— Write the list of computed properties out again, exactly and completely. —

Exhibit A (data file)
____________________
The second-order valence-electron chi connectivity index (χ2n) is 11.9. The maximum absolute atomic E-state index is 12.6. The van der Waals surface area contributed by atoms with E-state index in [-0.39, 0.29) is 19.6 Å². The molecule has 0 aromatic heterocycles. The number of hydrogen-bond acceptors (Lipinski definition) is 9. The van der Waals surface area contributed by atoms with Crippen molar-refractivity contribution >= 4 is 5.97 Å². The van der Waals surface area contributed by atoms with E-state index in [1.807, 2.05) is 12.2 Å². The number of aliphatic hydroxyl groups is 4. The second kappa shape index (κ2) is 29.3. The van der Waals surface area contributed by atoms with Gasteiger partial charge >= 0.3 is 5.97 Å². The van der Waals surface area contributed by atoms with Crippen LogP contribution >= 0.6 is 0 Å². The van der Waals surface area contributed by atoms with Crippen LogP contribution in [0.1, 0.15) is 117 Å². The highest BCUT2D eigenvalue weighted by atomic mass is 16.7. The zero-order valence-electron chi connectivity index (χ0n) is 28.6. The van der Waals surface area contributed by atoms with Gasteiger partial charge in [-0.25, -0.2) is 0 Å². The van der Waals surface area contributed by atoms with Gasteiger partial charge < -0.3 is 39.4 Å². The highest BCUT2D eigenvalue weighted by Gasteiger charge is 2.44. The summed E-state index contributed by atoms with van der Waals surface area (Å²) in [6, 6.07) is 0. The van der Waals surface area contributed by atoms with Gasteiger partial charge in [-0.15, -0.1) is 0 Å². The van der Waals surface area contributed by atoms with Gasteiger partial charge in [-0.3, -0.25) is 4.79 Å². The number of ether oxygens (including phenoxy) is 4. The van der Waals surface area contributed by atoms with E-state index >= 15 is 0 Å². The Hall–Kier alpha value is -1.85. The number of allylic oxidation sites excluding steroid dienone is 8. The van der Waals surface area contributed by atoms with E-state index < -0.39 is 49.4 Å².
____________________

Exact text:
The second-order valence-electron chi connectivity index (χ2n) is 11.9. The maximum absolute atomic E-state index is 12.6. The van der Waals surface area contributed by atoms with E-state index in [-0.39, 0.29) is 19.6 Å². The molecule has 0 aromatic heterocycles. The number of hydrogen-bond acceptors (Lipinski definition) is 9. The van der Waals surface area contributed by atoms with Crippen molar-refractivity contribution >= 4 is 5.97 Å². The van der Waals surface area contributed by atoms with E-state index in [1.807, 2.05) is 12.2 Å². The number of aliphatic hydroxyl groups is 4. The second kappa shape index (κ2) is 29.3. The van der Waals surface area contributed by atoms with Gasteiger partial charge >= 0.3 is 5.97 Å². The van der Waals surface area contributed by atoms with Crippen LogP contribution >= 0.6 is 0 Å². The van der Waals surface area contributed by atoms with Crippen LogP contribution in [0.1, 0.15) is 117 Å². The highest BCUT2D eigenvalue weighted by atomic mass is 16.7. The zero-order valence-electron chi connectivity index (χ0n) is 28.6. The van der Waals surface area contributed by atoms with Gasteiger partial charge in [-0.25, -0.2) is 0 Å². The van der Waals surface area contributed by atoms with Gasteiger partial charge < -0.3 is 39.4 Å². The highest BCUT2D eigenvalue weighted by Gasteiger charge is 2.44. The summed E-state index contributed by atoms with van der Waals surface area (Å²) in [6, 6.07) is 0. The van der Waals surface area contributed by atoms with Gasteiger partial charge in [-0.15, -0.1) is 0 Å². The van der Waals surface area contributed by atoms with Gasteiger partial charge in [-0.3, -0.25) is 4.79 Å². The number of ether oxygens (including phenoxy) is 4. The van der Waals surface area contributed by atoms with E-state index >= 15 is 0 Å². The Hall–Kier alpha value is -1.85. The number of allylic oxidation sites excluding steroid dienone is 8. The van der Waals surface area contributed by atoms with E-state index < -0.39 is 49.4 Å².